In October, I attended a couple events at work as part of National Cybersecurity Awareness Month. One such event was a webinar to hear a local author speak about his latest book, along with a chance to win a signed copy of his book. I registered for the webinar, but unfortunately, something came up and I couldn’t attend. Later that day, however, I got the following email:
The signed book landed in my inbox a few days later. How could I have won without having attended? Could it be that I “hacked” the system?
Then a few days after I got the book, I got a notification from WordPress telling me that my blog had earned 1,337 total likes. It may look like an odd number, but it’s not random. This number represents the letters l-e-e-t, which is leetspeak for elite. Woo-hoo (w00t)!
[Cue Twilight Zone music]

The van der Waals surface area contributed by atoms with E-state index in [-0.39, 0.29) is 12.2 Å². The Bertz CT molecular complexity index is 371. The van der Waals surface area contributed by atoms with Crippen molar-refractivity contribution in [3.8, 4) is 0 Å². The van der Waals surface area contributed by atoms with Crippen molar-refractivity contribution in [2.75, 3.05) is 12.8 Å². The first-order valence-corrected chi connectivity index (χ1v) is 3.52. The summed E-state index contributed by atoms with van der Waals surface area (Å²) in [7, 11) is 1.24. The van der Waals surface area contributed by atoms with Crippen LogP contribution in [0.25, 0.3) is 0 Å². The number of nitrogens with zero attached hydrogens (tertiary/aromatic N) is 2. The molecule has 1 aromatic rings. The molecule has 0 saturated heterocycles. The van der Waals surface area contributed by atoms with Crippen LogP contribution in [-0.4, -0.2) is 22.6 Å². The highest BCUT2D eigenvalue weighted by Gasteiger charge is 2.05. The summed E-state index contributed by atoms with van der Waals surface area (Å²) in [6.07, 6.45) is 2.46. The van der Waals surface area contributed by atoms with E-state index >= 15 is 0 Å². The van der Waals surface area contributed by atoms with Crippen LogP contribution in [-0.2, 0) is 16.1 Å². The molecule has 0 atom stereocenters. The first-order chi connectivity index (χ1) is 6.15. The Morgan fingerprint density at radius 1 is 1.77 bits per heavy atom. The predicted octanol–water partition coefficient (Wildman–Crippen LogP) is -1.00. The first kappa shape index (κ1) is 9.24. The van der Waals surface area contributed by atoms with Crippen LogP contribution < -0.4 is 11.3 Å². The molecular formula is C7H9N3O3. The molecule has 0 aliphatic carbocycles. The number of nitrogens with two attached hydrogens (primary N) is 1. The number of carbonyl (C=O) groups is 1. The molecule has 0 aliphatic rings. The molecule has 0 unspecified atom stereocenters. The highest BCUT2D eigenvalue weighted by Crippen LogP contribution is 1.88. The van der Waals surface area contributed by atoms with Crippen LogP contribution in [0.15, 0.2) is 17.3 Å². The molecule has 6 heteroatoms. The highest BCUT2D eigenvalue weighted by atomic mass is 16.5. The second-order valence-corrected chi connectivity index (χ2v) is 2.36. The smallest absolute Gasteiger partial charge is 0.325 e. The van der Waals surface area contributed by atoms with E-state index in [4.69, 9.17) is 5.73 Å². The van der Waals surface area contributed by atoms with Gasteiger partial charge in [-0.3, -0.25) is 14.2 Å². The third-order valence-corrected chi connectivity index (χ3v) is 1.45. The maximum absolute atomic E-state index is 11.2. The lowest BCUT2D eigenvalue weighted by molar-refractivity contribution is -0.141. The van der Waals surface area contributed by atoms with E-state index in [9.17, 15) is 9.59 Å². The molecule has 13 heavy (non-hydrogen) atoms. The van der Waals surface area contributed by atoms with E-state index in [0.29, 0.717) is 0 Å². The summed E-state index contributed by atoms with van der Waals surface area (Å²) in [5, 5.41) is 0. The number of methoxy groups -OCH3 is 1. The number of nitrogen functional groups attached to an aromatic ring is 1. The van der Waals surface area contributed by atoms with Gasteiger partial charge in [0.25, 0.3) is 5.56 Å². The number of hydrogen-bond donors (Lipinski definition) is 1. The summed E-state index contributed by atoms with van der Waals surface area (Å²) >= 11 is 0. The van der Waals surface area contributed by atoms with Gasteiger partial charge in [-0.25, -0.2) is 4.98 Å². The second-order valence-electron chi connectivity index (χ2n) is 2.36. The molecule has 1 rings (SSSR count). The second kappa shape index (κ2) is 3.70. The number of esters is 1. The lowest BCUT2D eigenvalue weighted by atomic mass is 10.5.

Do you know who is credited with coining the term leetspeak? None other than The Cult of the Dead Cow – the subject and title of the book I had won!
On page 40 of his book, Joseph Menn writes, “…leet speak (is) the joking ‘elite’ language of hackers.”
According to the Netlingo website, “Leetspeak (a.k.a. leet, lite, elite, eleet, 1337, 3l337, l33t, 3l33t) or ‘leet’ for short, is a type of online jargon in which a computer user replaces regular letters with other keyboard characters to form words phonetically.”
So with that, I’d like to say:
7h4Nk U f0R 4ll 0f ur l1k32 (Thank you for all of your likes)!
I appreciate all of your comments, too, so when you read this, type “w00t” in the comments below!